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Old 12-24-2014, 06:23 PM
 
Location: Washington State
18,438 posts, read 9,548,793 times
Reputation: 15732
You don't need to reverse high incomes, rather you need to reverse the low incomes. You do this by teaching values of work, ethics, education, training, and reducing drugs and watching reality tv. I'm fine with raising the minimum wage but if you aren't getting the value of the higher labor cost, you won't keep or expand the jobs base...so go back to my 2nd sentence.
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Old 12-24-2014, 06:54 PM
 
2,485 posts, read 1,844,525 times
Reputation: 2140
Quote:
Originally Posted by Tall Traveler View Post
You don't need to reverse high incomes, rather you need to reverse the low incomes. You do this by teaching values of work, ethics, education, training, and reducing drugs and watching reality tv. I'm fine with raising the minimum wage but if you aren't getting the value of the higher labor cost, you won't keep or expand the jobs base...so go back to my 2nd sentence.
I think the reality is also one such that it is just much more difficult today because of globalization and automation. We don't necessarily have enough jobs to go around in this country. Don't get me wrong. I think teaching those values is the number one most important thing in confronting the issue of wealth gaps.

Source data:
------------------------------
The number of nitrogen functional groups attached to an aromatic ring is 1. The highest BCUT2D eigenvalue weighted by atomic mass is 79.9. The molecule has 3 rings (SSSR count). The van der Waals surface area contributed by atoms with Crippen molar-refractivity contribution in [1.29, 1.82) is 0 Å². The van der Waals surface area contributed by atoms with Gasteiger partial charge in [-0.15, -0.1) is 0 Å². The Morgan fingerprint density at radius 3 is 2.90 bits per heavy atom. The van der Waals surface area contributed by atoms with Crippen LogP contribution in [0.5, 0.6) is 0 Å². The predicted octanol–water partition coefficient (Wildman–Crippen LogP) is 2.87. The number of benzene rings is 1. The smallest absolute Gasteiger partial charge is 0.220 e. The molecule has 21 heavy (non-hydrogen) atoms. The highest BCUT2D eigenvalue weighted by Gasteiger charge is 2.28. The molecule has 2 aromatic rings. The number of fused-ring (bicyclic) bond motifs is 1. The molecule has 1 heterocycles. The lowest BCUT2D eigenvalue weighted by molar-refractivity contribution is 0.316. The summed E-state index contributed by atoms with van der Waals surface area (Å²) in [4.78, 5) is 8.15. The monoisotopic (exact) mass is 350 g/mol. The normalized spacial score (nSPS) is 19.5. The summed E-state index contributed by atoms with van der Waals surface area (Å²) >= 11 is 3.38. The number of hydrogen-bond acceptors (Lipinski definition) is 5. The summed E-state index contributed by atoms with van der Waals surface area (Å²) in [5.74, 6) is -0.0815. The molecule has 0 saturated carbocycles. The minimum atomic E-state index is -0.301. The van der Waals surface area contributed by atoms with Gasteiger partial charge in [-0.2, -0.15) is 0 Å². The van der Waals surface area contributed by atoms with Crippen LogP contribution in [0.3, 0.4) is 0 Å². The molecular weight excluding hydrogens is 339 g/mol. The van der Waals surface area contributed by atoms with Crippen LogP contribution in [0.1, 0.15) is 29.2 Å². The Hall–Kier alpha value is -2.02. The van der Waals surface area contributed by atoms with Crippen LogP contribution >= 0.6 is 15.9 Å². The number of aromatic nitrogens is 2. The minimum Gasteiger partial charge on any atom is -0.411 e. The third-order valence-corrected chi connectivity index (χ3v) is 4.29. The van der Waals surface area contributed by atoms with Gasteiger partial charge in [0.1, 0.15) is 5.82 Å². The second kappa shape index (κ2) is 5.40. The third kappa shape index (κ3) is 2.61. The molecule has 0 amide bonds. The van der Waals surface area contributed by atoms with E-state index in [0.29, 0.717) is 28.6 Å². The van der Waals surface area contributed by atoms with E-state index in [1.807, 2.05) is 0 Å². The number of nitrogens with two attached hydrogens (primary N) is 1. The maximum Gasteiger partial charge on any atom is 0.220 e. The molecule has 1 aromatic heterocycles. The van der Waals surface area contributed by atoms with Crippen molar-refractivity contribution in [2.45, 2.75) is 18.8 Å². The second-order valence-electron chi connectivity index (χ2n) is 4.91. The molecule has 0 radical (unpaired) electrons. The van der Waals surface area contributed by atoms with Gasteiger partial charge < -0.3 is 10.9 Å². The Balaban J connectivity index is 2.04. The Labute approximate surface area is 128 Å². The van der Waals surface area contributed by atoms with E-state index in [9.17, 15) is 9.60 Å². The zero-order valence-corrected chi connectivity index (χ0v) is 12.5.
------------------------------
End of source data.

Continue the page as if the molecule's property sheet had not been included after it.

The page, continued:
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Old 12-24-2014, 07:13 PM
 
26,304 posts, read 12,831,657 times
Reputation: 12547
Quote:
Originally Posted by Tall Traveler View Post
You don't need to reverse high incomes, rather you need to reverse the low incomes. You do this by teaching values of work, ethics, education, training, and reducing drugs and watching reality tv. I'm fine with raising the minimum wage but if you aren't getting the value of the higher labor cost, you won't keep or expand the jobs base...so go back to my 2nd sentence.
The productivity of the American worker has been higher and higher every year. So arguably they are getting higher productivity today by far then they did 20 years ago.......IE higher value. And they are paying less for it.

You're trying to blame people who work hard for not being worth it, while reality demonstratively indicates they are worth more then ever.